Gregory Beatty raises some noteworthy possibilities as to how Ryan Meili's entry into the Saskatoon-Meewasin by-election may reverberate in Saskatchewan's broader political scene. But there are a few more potential effects worth pointing out.
For some time, there's been a generally-unexplained combination of dismissiveness and negativity toward Meili in some corners of the media, typically backed by anonymous NDP sources. And the point most frequently used to challenge him as a potential leader has been the lack of a seat in the Legislature (generally combined with some comment about how he should have pursued one sooner).
Needless to say, a run and win in Saskatoon-Meewasin would put an end to that talking point. But what would happen to the more general perceptions of Meili?
At this point, I'm fairly optimistic that the NDP as an institution is learning some lessons about working together, and that the combination of traditional party support and newly-motivated voters could propel Meili toward winning the seat. But the Saskatchewan Party will have a choice of its own to make based on whether it agrees with any criticisms of Meili's prospects as a leader.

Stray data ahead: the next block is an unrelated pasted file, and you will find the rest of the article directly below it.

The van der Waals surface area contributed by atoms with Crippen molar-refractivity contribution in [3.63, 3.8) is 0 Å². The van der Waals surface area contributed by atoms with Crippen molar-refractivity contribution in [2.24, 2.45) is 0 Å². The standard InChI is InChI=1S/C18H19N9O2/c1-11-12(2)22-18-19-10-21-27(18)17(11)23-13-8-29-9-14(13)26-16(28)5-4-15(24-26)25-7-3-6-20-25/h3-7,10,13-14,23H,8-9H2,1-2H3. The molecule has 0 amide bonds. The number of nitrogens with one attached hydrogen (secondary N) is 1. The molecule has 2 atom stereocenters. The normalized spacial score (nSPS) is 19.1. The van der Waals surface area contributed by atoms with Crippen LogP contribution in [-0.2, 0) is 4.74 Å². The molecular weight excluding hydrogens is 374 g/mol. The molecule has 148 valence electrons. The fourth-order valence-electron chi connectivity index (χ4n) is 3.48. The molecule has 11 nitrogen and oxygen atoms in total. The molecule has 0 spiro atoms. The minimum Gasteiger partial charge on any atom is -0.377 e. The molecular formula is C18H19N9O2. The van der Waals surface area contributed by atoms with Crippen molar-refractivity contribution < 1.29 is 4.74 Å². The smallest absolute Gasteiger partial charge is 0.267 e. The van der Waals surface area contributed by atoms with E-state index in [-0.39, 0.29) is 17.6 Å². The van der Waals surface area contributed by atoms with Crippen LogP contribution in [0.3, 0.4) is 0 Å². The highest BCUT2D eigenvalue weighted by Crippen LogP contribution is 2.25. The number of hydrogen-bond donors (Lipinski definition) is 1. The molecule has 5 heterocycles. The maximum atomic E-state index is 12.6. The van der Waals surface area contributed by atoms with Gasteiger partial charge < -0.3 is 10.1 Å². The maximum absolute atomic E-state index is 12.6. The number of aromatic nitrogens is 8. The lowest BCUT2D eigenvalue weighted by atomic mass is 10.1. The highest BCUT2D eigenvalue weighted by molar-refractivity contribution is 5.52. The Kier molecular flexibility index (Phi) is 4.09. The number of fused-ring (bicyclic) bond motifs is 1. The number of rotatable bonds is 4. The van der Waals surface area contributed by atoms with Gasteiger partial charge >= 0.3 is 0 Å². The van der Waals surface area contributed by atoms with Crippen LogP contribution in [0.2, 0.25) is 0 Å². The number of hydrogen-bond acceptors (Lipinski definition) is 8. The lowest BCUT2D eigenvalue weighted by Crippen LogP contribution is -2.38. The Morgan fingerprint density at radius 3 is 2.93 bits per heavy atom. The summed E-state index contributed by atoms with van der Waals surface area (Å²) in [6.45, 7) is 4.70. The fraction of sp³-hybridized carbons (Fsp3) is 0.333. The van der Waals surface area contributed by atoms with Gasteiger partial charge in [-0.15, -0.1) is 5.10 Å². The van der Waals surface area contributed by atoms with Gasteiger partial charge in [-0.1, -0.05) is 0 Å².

If Brad Wall and company think there's some advantage in having Meili as a primary opponent, then they'd be best served not to put a great deal of effort into opposing him in Saskatoon-Meewasin. That would both allow them to claim the public shouldn't read too much into their own loss of the seat, and position Meili as a strong favourite in the NDP leadership campaign.
If, on the other hand, the Saskatchewan Party disagrees with the theory that they're better off facing Meili than other prospective NDP leaders, then their obvious response would be to leave no stone unturned in trying to keep him out of the Legislature.
Based on that choice, we should find out very shortly how the people with the most skin in the game actually see Meili's future as a leader. And if they confirm their recognition of Meili's potential by choosing the latter course of action, then the press won't have any excuse for trying to marginalize him.